Harris urges people not to panic-buy medicines
People have been urged not to panic-buy stockpiles of medicines ahead of Brexit as doing so may lead to a shortage.
An update on planning to avoid medicines shortages if Britain crashes out in March was discussed by Cabinet yesterday.
In the aftermath of the meeting, patients, hospitals and pharmacists were urged not to attempt to stock up on medicines now as this could disrupt the current supply chain - which accounts for stockpiling - and lead to shortages of certain products and hamper other patients.
Health Minister Simon Harris moved to reassure people that the Government is not anticipating an "immediate impact" on medicines in the event of a no-deal.
Planning has been under way for two years and there is also work being done with Revenue on a means to fast-track drugs into Ireland.
Vulnerable medicines are being monitored in order for alternative treatment plans or new distribution models to be established if they are needed.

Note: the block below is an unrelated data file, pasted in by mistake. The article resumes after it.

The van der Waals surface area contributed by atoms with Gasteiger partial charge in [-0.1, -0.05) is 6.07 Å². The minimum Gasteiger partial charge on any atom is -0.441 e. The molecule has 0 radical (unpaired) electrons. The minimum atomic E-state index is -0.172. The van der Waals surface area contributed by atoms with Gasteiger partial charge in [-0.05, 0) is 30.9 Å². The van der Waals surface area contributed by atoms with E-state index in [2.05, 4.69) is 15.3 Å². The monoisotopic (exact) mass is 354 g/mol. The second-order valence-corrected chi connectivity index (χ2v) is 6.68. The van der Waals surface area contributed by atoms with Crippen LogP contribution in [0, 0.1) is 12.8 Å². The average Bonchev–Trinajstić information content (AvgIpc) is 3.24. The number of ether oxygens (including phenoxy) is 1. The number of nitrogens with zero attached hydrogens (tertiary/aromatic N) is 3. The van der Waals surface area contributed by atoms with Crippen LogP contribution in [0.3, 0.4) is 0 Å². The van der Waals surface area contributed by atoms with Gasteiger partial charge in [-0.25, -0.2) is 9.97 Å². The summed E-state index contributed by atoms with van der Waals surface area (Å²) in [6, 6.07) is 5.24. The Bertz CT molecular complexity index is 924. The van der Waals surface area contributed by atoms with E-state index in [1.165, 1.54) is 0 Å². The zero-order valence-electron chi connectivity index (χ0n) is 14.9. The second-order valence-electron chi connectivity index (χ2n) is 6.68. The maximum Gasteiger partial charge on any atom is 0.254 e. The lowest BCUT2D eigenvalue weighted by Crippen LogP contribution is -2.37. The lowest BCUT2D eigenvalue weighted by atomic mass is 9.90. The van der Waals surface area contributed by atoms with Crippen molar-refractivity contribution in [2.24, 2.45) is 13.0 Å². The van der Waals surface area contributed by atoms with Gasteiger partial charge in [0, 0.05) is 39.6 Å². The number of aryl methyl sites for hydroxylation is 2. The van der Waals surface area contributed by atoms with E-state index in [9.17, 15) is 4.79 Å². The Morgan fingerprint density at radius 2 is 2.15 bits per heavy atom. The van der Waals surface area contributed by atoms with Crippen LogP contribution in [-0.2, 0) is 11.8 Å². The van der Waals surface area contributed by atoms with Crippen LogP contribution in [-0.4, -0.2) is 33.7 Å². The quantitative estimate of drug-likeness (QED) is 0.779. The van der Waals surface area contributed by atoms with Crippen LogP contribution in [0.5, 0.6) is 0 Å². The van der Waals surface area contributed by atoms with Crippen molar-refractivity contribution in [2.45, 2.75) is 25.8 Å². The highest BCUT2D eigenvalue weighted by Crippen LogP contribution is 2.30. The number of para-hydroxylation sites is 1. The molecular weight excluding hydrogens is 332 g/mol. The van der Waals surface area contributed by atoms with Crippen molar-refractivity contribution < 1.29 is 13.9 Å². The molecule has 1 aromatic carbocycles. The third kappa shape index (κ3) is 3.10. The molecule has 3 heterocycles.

While Mr Harris appeared to dismiss a suggestion by the Taoiseach that there were 24 such products on a list, he confirmed medicines being monitored include intravenous foods and radiotherapy products.
Mr Harris noted that all countries, including Ireland, contend with medicine shortages on occasion and urged patients not to be worried or concerned in advance of Brexit, whether there is a deal reached or not.
The memo on medicine supply was one of four brought to Cabinet yesterday outlining the Government's progress on contingency planning in the event of a no-deal Brexit which the Government has insisted it believes is an unlikely outcome, despite the chaos that was witnessed in Westminster.